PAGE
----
Coronavirus has been shown to manifest in other parts of the human body including the gastrointestinal system and the eye besides the respiratory system [13, 14]. Most of the clinical studies about coronavirus have focused on the respiratory system because of its life-threatening nature. Evaluation of other organ systems should be considered and this may provide valuable information so as to uncover the unknown mechanisms of tissue injury.
Ocular involvement in COVID-19 patients is limited to the conjunctiva and tear film layer, as reported in previous studies [5, 6, 15]. It has been shown that viral ribonucleic acid can be detected in the retina of infected people . In a study by Seah et al., coronaviruses were shown to be capable of producing various ocular manifestations from anterior segment pathologies like conjunctivitis and anterior uveitis to vision-threatening conditions like retinitis and optic neuritis .
The factors that trigger severe disease in individuals infected with COVID-19 are not completely understood. It has been shown that hyper-inflammation and coagulopathy contribute to disease severity and death in patients with COVID-19 . In addition, clinical studies suggest that severe COVID-19 infection reflects a confluence of vascular dysfunction and disruption in thrombosis mechanisms .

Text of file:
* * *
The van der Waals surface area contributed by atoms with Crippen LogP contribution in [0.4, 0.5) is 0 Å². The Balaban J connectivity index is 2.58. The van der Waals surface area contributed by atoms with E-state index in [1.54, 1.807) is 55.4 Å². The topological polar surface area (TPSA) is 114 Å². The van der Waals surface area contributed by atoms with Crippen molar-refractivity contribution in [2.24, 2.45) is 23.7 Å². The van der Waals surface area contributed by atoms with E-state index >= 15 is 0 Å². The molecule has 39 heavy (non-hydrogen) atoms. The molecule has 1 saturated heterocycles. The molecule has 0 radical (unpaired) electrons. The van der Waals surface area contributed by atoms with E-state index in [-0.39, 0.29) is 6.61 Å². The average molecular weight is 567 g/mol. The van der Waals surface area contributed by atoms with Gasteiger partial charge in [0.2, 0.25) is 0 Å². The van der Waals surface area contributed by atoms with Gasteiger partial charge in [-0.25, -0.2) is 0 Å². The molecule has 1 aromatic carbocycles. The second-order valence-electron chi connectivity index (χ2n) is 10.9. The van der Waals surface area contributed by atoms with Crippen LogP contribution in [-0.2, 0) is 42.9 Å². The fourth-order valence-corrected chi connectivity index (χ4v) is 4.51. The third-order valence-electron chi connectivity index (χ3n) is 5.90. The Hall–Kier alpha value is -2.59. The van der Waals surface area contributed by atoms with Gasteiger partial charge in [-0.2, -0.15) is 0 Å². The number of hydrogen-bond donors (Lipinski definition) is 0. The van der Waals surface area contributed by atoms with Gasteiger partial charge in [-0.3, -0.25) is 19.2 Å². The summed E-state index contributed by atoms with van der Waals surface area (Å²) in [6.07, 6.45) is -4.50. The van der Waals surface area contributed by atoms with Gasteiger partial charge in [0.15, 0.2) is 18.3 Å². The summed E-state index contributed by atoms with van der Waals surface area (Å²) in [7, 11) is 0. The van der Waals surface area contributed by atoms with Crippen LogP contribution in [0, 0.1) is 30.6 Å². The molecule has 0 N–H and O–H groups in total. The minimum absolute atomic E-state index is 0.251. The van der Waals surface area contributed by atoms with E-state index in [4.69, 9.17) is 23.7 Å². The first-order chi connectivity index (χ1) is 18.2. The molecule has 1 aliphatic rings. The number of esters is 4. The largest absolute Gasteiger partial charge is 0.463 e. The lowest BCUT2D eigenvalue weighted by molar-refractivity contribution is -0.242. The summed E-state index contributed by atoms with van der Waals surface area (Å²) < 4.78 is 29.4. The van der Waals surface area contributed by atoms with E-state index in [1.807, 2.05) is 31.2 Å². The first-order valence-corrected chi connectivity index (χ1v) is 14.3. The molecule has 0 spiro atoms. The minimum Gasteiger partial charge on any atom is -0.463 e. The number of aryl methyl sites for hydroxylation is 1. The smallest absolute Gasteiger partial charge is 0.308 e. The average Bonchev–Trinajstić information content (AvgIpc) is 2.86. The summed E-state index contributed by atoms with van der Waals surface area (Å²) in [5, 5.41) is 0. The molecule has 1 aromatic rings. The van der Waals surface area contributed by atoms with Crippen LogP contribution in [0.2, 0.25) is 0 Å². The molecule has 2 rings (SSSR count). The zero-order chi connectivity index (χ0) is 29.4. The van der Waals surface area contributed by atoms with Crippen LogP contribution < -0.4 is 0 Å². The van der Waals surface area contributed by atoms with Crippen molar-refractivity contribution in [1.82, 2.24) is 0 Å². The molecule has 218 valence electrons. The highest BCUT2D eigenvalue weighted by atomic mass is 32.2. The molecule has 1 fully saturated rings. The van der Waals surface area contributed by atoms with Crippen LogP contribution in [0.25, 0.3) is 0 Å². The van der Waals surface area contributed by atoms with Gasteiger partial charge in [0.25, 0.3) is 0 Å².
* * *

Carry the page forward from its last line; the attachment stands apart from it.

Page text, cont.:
The choroid is the vascular part of the eye and has an important role in the pathogenesis of several ocular diseases. The choroidal circulation is a dense network of capillaries located behind the RPE cell layer. The choriocapillaris which forms the innermost layer of the choroid is the fundamental blood supply to the outer retina. Because of the high metabolic demand of the photoreceptor layer, the choroid receives the plurality (65–85%) of the blood that is supplied to the retinal structures . Impaired choroidal blood flow is associated with several ocular diseases, such as glaucoma, retinitis pigmentosa, degenerative myopia and age-related macular degeneration. Histological analysis has shown that changes in the choroidal interstitial stroma may occur in eyes with age-related macular degeneration due to edema, fibrosis, and inflammation with cellular infiltration .
In current study, we provide for the first time evidence of choriocapillaris ischemia in eyes of patients with COVID-19 infection. We compared the luminal and stromal area of the choroid in patients with COVID-19 and healthy subjects by the binarization technique with Image-J. Our findings showed that the mean total choroidal, the mean luminal, and the mean stromal areas were statistically decreased in eyes of patients with COVID-19 when compared to healthy subjects.